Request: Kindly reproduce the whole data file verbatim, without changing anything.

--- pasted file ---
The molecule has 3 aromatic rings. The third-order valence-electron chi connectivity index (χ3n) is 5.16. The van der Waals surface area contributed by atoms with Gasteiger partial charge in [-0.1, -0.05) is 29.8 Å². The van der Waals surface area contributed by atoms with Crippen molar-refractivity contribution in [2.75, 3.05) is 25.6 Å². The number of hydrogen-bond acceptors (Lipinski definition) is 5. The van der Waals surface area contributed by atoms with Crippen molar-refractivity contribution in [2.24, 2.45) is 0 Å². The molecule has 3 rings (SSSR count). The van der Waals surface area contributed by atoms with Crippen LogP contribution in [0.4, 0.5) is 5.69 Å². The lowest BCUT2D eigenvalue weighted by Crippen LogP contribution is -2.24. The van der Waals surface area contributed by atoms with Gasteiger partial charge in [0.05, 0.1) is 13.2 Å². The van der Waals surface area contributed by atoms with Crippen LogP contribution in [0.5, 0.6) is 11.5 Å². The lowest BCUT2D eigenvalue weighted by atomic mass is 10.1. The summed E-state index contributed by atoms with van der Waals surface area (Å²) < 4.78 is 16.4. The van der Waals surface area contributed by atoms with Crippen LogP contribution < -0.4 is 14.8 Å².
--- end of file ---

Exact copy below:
The molecule has 3 aromatic rings. The third-order valence-electron chi connectivity index (χ3n) is 5.16. The van der Waals surface area contributed by atoms with Gasteiger partial charge in [-0.1, -0.05) is 29.8 Å². The van der Waals surface area contributed by atoms with Crippen molar-refractivity contribution in [2.75, 3.05) is 25.6 Å². The number of hydrogen-bond acceptors (Lipinski definition) is 5. The van der Waals surface area contributed by atoms with Crippen molar-refractivity contribution in [2.24, 2.45) is 0 Å². The molecule has 3 rings (SSSR count). The van der Waals surface area contributed by atoms with Crippen LogP contribution in [0.4, 0.5) is 5.69 Å². The lowest BCUT2D eigenvalue weighted by Crippen LogP contribution is -2.24. The van der Waals surface area contributed by atoms with Gasteiger partial charge in [0.05, 0.1) is 13.2 Å². The van der Waals surface area contributed by atoms with Crippen LogP contribution in [0.5, 0.6) is 11.5 Å². The lowest BCUT2D eigenvalue weighted by atomic mass is 10.1. The summed E-state index contributed by atoms with van der Waals surface area (Å²) < 4.78 is 16.4. The van der Waals surface area contributed by atoms with Crippen LogP contribution < -0.4 is 14.8 Å².